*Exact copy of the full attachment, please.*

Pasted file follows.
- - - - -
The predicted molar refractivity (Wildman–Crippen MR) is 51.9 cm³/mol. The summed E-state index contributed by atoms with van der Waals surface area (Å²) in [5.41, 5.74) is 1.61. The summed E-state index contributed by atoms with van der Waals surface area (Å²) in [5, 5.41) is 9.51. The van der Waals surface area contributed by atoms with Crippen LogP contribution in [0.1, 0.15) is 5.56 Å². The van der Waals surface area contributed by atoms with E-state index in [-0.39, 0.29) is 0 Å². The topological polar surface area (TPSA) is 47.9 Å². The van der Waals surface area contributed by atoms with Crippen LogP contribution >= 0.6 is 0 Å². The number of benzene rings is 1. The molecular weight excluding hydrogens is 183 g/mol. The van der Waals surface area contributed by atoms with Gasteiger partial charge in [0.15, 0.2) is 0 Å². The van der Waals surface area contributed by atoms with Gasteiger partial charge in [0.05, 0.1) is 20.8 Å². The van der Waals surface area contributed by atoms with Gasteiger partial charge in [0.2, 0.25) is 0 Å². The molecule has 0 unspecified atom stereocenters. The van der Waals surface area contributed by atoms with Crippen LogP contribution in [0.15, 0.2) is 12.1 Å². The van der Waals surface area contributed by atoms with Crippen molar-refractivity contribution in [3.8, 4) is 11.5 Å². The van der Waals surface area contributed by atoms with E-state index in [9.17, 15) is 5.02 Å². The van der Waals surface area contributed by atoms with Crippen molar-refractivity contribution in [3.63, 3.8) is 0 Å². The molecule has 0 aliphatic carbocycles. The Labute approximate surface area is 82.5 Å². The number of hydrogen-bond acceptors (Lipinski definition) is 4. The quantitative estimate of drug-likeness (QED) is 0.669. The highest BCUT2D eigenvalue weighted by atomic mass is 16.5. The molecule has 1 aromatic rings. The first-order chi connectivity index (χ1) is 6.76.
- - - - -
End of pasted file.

The predicted molar refractivity (Wildman–Crippen MR) is 51.9 cm³/mol. The summed E-state index contributed by atoms with van der Waals surface area (Å²) in [5.41, 5.74) is 1.61. The summed E-state index contributed by atoms with van der Waals surface area (Å²) in [5, 5.41) is 9.51. The van der Waals surface area contributed by atoms with Crippen LogP contribution in [0.1, 0.15) is 5.56 Å². The van der Waals surface area contributed by atoms with E-state index in [-0.39, 0.29) is 0 Å². The topological polar surface area (TPSA) is 47.9 Å². The van der Waals surface area contributed by atoms with Crippen LogP contribution >= 0.6 is 0 Å². The number of benzene rings is 1. The molecular weight excluding hydrogens is 183 g/mol. The van der Waals surface area contributed by atoms with Gasteiger partial charge in [0.15, 0.2) is 0 Å². The van der Waals surface area contributed by atoms with Gasteiger partial charge in [0.05, 0.1) is 20.8 Å². The van der Waals surface area contributed by atoms with Gasteiger partial charge in [0.2, 0.25) is 0 Å². The molecule has 0 unspecified atom stereocenters. The van der Waals surface area contributed by atoms with Crippen LogP contribution in [0.15, 0.2) is 12.1 Å². The van der Waals surface area contributed by atoms with Crippen molar-refractivity contribution in [3.8, 4) is 11.5 Å². The van der Waals surface area contributed by atoms with E-state index in [9.17, 15) is 5.02 Å². The van der Waals surface area contributed by atoms with Crippen molar-refractivity contribution in [3.63, 3.8) is 0 Å². The molecule has 0 aliphatic carbocycles. The Labute approximate surface area is 82.5 Å². The number of hydrogen-bond acceptors (Lipinski definition) is 4. The quantitative estimate of drug-likeness (QED) is 0.669. The highest BCUT2D eigenvalue weighted by atomic mass is 16.5. The molecule has 1 aromatic rings. The first-order chi connectivity index (χ1) is 6.76.